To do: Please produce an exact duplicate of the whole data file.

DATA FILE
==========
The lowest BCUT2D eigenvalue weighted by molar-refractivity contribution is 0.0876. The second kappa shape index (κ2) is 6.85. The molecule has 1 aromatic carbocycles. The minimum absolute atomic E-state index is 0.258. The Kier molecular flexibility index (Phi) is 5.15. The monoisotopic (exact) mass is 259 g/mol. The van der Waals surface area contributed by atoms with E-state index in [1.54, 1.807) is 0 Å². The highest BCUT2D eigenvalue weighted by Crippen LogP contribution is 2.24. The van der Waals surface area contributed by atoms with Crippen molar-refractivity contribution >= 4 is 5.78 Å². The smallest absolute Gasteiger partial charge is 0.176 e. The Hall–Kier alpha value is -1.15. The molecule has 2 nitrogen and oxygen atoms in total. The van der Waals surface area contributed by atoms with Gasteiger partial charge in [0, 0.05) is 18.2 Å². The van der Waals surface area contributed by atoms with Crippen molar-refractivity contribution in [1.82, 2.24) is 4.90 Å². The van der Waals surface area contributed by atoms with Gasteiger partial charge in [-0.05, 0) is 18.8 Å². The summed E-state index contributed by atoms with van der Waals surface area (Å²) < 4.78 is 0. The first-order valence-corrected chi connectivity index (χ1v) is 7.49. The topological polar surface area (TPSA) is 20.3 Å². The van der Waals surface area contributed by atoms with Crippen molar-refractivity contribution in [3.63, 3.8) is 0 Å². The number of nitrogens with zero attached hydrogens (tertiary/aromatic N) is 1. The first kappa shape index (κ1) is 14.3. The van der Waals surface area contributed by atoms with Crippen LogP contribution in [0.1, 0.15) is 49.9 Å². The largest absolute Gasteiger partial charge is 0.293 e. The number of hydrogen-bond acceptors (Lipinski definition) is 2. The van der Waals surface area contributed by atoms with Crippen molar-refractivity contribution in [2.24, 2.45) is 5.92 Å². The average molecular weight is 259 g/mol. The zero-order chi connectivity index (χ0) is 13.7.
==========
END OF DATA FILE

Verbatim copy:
The lowest BCUT2D eigenvalue weighted by molar-refractivity contribution is 0.0876. The second kappa shape index (κ2) is 6.85. The molecule has 1 aromatic carbocycles. The minimum absolute atomic E-state index is 0.258. The Kier molecular flexibility index (Phi) is 5.15. The monoisotopic (exact) mass is 259 g/mol. The van der Waals surface area contributed by atoms with E-state index in [1.54, 1.807) is 0 Å². The highest BCUT2D eigenvalue weighted by Crippen LogP contribution is 2.24. The van der Waals surface area contributed by atoms with Crippen molar-refractivity contribution >= 4 is 5.78 Å². The smallest absolute Gasteiger partial charge is 0.176 e. The Hall–Kier alpha value is -1.15. The molecule has 2 nitrogen and oxygen atoms in total. The van der Waals surface area contributed by atoms with Gasteiger partial charge in [0, 0.05) is 18.2 Å². The van der Waals surface area contributed by atoms with Crippen molar-refractivity contribution in [1.82, 2.24) is 4.90 Å². The van der Waals surface area contributed by atoms with Gasteiger partial charge in [-0.05, 0) is 18.8 Å². The summed E-state index contributed by atoms with van der Waals surface area (Å²) < 4.78 is 0. The first-order valence-corrected chi connectivity index (χ1v) is 7.49. The topological polar surface area (TPSA) is 20.3 Å². The van der Waals surface area contributed by atoms with Crippen molar-refractivity contribution in [3.63, 3.8) is 0 Å². The number of nitrogens with zero attached hydrogens (tertiary/aromatic N) is 1. The first kappa shape index (κ1) is 14.3. The van der Waals surface area contributed by atoms with Crippen LogP contribution in [0.1, 0.15) is 49.9 Å². The largest absolute Gasteiger partial charge is 0.293 e. The number of hydrogen-bond acceptors (Lipinski definition) is 2. The van der Waals surface area contributed by atoms with Crippen molar-refractivity contribution in [2.24, 2.45) is 5.92 Å². The average molecular weight is 259 g/mol. The zero-order chi connectivity index (χ0) is 13.7.